Leading the NYT website:
ALBANY – Gov. Eliot Spitzer has informed his most senior administration officials that he had been involved in a prostitution ring, an administration official said this morning.
Mr. Spitzer, who was huddled with his top aides inside his Fifth Avenue apartment early this afternoon, had hours earlier abruptly canceled his scheduled public events for the day. He scheduled an announcement for 2:15 after inquiries from the Times.
Mr. Spitzer, a first term Democrat who pledged to bring ethics reform an end the often seamy ways of Albany, is married with three children.
Just last week, federal prosecutors arrested four people in connection with an expensive prostitution operation. Administration officials would not say that this was the ring with which the governor had become involved.
But a person with knowledge of the governor’s role said that the person believes the governor is one of the men identified as clients in court papers.
The governor’s travel records show that he was in Washington in mid-February. One of the clients described in court papers arranged to meet with a prostitute who was part of the ring, the Emperors Club VIP on the night of Feb. 13.
Mr. Spitzer appeared on a CNBC television show at 7 a.m. the next morning. Later in the morning, he testified before a Congressional committee.
An affidavit filed in federal court in Manhattan in connection with that case lists six conversations between the man, identified as Client 9, and a booking agent for the Emperors Club.
He had a difficult first year in office, rocked by a mix of scandal and legislative setbacks. In recent weeks, however, Mr. Spitzer seemed to have rebounded, with his Democratic party poised to perhaps gain control of the state Senate for the first time in four decades.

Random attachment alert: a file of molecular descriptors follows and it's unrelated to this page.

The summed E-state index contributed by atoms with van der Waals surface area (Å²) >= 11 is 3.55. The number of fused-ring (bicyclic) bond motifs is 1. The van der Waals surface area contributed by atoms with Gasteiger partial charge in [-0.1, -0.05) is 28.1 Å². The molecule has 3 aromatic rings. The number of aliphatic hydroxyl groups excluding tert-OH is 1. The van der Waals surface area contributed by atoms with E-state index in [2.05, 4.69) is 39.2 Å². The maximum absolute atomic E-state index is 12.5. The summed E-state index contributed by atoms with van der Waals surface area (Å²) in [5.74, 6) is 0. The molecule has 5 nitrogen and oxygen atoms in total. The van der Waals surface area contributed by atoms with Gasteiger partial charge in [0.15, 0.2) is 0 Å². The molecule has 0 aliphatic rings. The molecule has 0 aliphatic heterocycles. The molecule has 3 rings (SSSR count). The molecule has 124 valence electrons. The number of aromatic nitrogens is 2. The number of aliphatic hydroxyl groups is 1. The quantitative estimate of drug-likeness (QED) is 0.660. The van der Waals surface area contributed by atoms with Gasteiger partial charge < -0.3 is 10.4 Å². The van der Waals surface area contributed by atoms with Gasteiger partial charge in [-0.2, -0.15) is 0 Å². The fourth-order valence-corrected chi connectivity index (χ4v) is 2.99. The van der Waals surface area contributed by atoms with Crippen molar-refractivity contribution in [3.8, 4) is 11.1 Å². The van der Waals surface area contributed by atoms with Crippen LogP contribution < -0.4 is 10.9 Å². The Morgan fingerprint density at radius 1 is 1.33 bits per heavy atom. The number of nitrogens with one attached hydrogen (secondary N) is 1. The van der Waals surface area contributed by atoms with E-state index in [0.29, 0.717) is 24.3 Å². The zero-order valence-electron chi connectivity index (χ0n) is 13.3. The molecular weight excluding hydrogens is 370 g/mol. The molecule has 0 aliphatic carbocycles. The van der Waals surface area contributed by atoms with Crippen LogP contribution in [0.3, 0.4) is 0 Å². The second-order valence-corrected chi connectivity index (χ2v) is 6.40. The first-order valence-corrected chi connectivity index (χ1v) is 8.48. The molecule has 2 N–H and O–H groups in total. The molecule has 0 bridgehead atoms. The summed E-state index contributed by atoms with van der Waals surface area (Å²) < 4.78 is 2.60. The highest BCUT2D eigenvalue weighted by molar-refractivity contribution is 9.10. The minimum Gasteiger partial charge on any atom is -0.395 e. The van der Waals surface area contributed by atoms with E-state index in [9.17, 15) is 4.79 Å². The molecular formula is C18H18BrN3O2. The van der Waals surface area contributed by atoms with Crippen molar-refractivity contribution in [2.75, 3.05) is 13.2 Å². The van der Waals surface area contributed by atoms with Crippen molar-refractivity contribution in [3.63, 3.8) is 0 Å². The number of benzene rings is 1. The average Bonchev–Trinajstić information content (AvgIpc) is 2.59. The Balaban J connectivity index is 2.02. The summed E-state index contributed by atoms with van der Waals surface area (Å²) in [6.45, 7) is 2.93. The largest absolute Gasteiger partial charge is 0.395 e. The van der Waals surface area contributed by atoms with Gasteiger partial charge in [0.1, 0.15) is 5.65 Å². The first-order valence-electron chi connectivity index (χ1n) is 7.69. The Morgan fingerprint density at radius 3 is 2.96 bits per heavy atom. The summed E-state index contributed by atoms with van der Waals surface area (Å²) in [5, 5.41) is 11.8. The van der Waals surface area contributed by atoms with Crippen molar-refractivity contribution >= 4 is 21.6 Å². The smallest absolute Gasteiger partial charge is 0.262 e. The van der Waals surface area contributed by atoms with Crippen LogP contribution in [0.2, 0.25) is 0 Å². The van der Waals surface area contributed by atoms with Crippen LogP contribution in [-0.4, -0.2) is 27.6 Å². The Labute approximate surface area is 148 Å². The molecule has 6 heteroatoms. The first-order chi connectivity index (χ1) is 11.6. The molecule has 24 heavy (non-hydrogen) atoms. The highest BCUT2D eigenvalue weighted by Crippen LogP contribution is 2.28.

Mr. Spitzer gained national attention when he served as attorney general with his relentless pursuit of Wall Street wrongdoing. As attorney general, he also had prosecuted at least two prostitution rings as head of the state’s organized crime task force.
In one such case in 2004, Mr. Spitzer spoke with revulsion and anger after announcing the arrest of 16 people for operating a high-end prostitution ring out of Staten Island.
“”This was a sophisticated and lucrative operation with a multitiered management structure,” Mr. Spitzer said at the time. ”It was, however, nothing more than a prostitution ring.”
Albany for months been roiled by bitter fighting and accusations of dirty tricks. The Albany County district attorney is set to issue in the coming days the results of his investigation into Mr. Spitzer’s first scandal, his aides’ involvement in an effort to tarnish Majority Leader Joseph L. Bruno, the state’s top Republican.